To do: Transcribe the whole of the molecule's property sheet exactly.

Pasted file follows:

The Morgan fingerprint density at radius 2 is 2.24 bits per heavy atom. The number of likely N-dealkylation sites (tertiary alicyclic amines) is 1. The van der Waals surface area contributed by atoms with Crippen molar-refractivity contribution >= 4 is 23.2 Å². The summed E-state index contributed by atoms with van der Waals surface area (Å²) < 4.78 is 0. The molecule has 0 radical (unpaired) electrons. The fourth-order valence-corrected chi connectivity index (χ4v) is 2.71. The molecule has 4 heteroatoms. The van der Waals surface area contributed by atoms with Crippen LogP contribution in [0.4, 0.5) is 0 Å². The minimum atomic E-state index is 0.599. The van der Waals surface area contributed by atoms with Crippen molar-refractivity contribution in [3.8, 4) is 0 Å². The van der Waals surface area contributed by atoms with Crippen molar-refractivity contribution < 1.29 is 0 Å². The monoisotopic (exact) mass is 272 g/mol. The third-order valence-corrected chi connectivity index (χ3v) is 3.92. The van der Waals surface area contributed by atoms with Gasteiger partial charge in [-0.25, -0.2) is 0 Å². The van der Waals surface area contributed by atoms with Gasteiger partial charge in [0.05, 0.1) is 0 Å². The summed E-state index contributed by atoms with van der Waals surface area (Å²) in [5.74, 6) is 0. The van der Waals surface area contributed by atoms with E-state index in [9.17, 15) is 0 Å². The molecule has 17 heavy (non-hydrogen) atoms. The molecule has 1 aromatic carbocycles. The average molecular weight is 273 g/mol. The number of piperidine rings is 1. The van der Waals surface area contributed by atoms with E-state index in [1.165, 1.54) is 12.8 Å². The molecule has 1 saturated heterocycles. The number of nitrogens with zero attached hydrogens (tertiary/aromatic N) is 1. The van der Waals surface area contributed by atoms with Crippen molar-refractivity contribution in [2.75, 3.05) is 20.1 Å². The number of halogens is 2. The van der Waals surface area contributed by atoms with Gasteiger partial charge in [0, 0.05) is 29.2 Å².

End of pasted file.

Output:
The Morgan fingerprint density at radius 2 is 2.24 bits per heavy atom. The number of likely N-dealkylation sites (tertiary alicyclic amines) is 1. The van der Waals surface area contributed by atoms with Crippen molar-refractivity contribution >= 4 is 23.2 Å². The summed E-state index contributed by atoms with van der Waals surface area (Å²) < 4.78 is 0. The molecule has 0 radical (unpaired) electrons. The fourth-order valence-corrected chi connectivity index (χ4v) is 2.71. The molecule has 4 heteroatoms. The van der Waals surface area contributed by atoms with Crippen LogP contribution in [0.4, 0.5) is 0 Å². The minimum atomic E-state index is 0.599. The van der Waals surface area contributed by atoms with Crippen molar-refractivity contribution in [3.8, 4) is 0 Å². The van der Waals surface area contributed by atoms with Crippen molar-refractivity contribution < 1.29 is 0 Å². The monoisotopic (exact) mass is 272 g/mol. The third-order valence-corrected chi connectivity index (χ3v) is 3.92. The van der Waals surface area contributed by atoms with Gasteiger partial charge in [-0.25, -0.2) is 0 Å². The van der Waals surface area contributed by atoms with Gasteiger partial charge in [0.05, 0.1) is 0 Å². The summed E-state index contributed by atoms with van der Waals surface area (Å²) in [5.74, 6) is 0. The van der Waals surface area contributed by atoms with E-state index in [9.17, 15) is 0 Å². The molecule has 17 heavy (non-hydrogen) atoms. The molecule has 1 aromatic carbocycles. The average molecular weight is 273 g/mol. The number of piperidine rings is 1. The van der Waals surface area contributed by atoms with E-state index in [1.165, 1.54) is 12.8 Å². The molecule has 1 saturated heterocycles. The number of nitrogens with zero attached hydrogens (tertiary/aromatic N) is 1. The van der Waals surface area contributed by atoms with Crippen molar-refractivity contribution in [2.75, 3.05) is 20.1 Å². The number of halogens is 2. The van der Waals surface area contributed by atoms with Gasteiger partial charge in [0, 0.05) is 29.2 Å².